"Serving West and East Village, Chelsea, SoHo, NoHo, Little Italy, Chinatown and the Lower East Side"

Volume 77, Number 7
July 18 - 24, 2007


Editorial/Op-Ed
Taking a hard look at Hudson Square
Hudson Square does not yet have the name recognition of its larger bordering neighborhoods — Soho, the Village and Tribeca — but this former printing district is rapidly developing with the stamp of high-profile architects like Winka Dubbeldam and the late Philip Johnson.

Letters to the Editor

Scoopy's Notebook

TALKING POINT
An appeal to our new transportation commissioner
By Alan Jay Gerson
Janette Sadik-Khan, as the new Department of Transportation commissioner, you should take immediate action before it’s too late, to correct a major dangerous flaw in the Houston St. reconfiguration design: the narrowing of the mid-street traffic islands in order to accommodate new, southbound turning lanes at the intersections of W. Houston St. and LaGuardia Pl. and W. Houston and Mercer Sts.

Obituaries

Anthony Formato, 80, St. Vincent’s rheumatology chief

Richard Pionk, Salmagundi Club president, dies at 71

SPORTS
Gauchos ride roughshod over tournament competition
The 14-and-under Gauchos went to Middle Village, Queens, to enter the Greater New York Sandlot Athletic Alliance July 4 tournament earlier this month and the results were outstanding.



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Villager photo by Jefferson Siegel

David Reck, left, and others listened as Richard Barrett, right, described the area at the corner of Greenwich and Canal Sts. on a tour of Hudson Square on Tuesday.

Hudson where? Trying to shape a new identity for Hudson Square
By Lucas Mann
Erin Roeder, a Trinity Real Estate representative, sat on a panel of developers on the stage at Don Hill’s bar, on the corner of Spring and Greenwich Sts., trying to envision Hudson Square. She was looking for a way to explain the difficulties of that task.
NEWS
Re-present, yo; Washington Sq. plans go public again at hearing
By Lincoln Anderson
The Parks Department will re-present its Washington Square Park renovation designs to the public at a meeting of the Washington Square Task Force on Thurs., July 26, from 4 p.m. to 6 p.m., at City Hall, in the Committee Room, just off the main chamber.

Better literacy opens the book to a whole new world of writing
By Audrey Tempelsman 
At the sound of his name, Omar Amparo, 24, rose to his feet and walked to the podium, his heart pounding. Daring a glimpse at the crowd gathered at Our Lady of Pompei Church for the annual Literacy Partners Student and Volunteer Recognition Celebration, he saw hundreds of unfamiliar faces staring back at him expectantly.

Hare Krishnas clash as eviction effort divides First Ave. building
By TIEN-SHUN LEE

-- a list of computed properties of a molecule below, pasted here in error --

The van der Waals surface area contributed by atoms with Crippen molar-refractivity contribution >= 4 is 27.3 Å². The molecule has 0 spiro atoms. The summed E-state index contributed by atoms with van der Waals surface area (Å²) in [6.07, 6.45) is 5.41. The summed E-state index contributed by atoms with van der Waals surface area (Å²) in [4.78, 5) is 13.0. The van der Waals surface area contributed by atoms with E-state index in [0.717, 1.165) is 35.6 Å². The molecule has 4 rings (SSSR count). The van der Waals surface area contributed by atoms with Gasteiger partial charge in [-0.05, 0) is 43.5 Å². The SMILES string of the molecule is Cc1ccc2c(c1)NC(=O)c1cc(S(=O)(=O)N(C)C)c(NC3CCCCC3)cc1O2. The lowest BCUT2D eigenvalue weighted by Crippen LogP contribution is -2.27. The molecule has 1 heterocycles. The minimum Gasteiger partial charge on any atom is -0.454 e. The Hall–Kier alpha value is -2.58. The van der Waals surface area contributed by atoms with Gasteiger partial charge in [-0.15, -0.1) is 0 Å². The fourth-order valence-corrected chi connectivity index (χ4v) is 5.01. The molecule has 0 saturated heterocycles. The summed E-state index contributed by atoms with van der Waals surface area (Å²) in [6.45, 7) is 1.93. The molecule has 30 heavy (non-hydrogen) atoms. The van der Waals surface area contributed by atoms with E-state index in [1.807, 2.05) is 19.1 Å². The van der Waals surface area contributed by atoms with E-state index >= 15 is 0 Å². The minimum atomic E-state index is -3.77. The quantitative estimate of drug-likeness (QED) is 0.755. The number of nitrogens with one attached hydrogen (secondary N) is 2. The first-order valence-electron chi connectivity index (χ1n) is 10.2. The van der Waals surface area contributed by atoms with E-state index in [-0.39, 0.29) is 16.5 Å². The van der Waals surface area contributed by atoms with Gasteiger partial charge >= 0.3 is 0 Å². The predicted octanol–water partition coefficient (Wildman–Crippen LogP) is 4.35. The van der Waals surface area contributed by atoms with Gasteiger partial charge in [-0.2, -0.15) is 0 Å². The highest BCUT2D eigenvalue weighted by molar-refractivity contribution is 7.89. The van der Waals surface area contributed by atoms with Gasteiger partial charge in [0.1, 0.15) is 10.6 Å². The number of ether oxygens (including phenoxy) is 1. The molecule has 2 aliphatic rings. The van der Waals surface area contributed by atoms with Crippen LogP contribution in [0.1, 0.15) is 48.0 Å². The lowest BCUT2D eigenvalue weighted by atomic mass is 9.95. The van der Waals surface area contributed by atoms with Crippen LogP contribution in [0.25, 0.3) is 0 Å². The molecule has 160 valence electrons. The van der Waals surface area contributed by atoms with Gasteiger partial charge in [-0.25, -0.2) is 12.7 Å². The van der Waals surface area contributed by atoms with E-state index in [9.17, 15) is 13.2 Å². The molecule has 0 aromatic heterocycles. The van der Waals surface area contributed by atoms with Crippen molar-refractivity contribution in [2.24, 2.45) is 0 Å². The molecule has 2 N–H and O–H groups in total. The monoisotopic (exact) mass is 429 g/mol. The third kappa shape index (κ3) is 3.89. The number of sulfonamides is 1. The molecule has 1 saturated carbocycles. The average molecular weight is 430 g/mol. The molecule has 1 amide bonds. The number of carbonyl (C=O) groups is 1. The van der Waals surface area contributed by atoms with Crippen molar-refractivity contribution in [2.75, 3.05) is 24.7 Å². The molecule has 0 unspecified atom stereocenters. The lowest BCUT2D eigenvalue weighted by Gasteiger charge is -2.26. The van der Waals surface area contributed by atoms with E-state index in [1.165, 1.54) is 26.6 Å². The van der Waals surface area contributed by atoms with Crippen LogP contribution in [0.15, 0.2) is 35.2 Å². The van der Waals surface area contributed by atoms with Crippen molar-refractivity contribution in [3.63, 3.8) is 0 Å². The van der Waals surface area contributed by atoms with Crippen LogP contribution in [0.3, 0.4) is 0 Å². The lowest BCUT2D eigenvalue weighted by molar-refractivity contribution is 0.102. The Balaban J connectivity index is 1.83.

It was supposed to be a spiritual place free from anxiety, but the Hare Krishnas’ East Village Sanctuary has become the target of an ugly legal battle between two groups of devotees.


VILLAGER ART & LIFESTYLE

Ron Colinear’s walks on the wild side
By David Callicott
Do you know which friends met on the stoop of the St. Mark’s building that Led Zeppelin photographed for the cover of Physical Graffiti?

Koch On Film

Dinner for one, with a side of hope
By Jaime Jordan
New York is a city full of dream-wielding transplants living in shoebox-sized apartments, who, by force of hunger or by choice, dine alone or cook for one — and not always successfully.

You only live twice
By WILL McKINLEY
What if there was more than one you?
That’s the thought-provoking premise of “Doppelganger,” the newest multimedia experiment at the 3LD Art and Technology Center.

Machers and shakers: Best Emerging Jewish Artists Show returns

Grover’s Corners: where time and memory intersect
By JERRY TALLMER
How young they all were! It’s almost Thornton Wilder’s extraordinary ambition — “to see through the two ends of the telescope at the same time” — come to pass before our eyes.


MEAT MARKET SPECIAL

More projects, lots more people are still to come
By Lincoln Anderson
The new Meat Market still has plenty of room to grow, and the foot traffic isn’t even 50 percent of what it will be in a few years, according to David Rabin, president of the Meatpacking District Initiative.

Disco’s arrow man is now aiming to be a developer
By Lincoln Anderson
In the wee hours one morning in the early 1980s, heading home after a euphoric night playing his congas at Crisco Disco in Chelsea, Novac Noury bought a newspaper.

Hot stores, boutiques and bistros keeping the Meat Market sizzling
By Audrey Tempelsman
Who says the trendy Meatpacking District is too well done and that its luster is starting to fade?

High Line, hotel, Whitney Museum: Big attractions coming down tracks
By Albert Amateau and Audrey Tempelsman
The preparatory work on section one of the High Line between Gansevoort and 20th Sts. is expected to be completed in September.

One-way is sure way to improve safety on Ninth Ave.
By Albert Amateau
The gateway to the Meatpacking District at 14th St. and Ninth Ave. is undergoing a long-awaited transformation .

Hookers have been replaced with hubbub and hype
By Lucas Mann
The Meatpacking District is awash with new business.


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THE RULES OF WAR HAVE CHANGED This year, thousands of private soldiers, also known as private security contractors, will be deployed in conflicts worldwide. These individuals are changing the face of modern warfare, but to those at home, their influence remains a mystery. “Shadow Company” reveals the truth about who is fighting today’s wars. July 6-12 at 7pm. ANTHOLOGY FILM ARCHIVES, 32 2nd Ave. at 2nd St. www.anthologyfilmarchives.org. Sponsored by Amnesty International.

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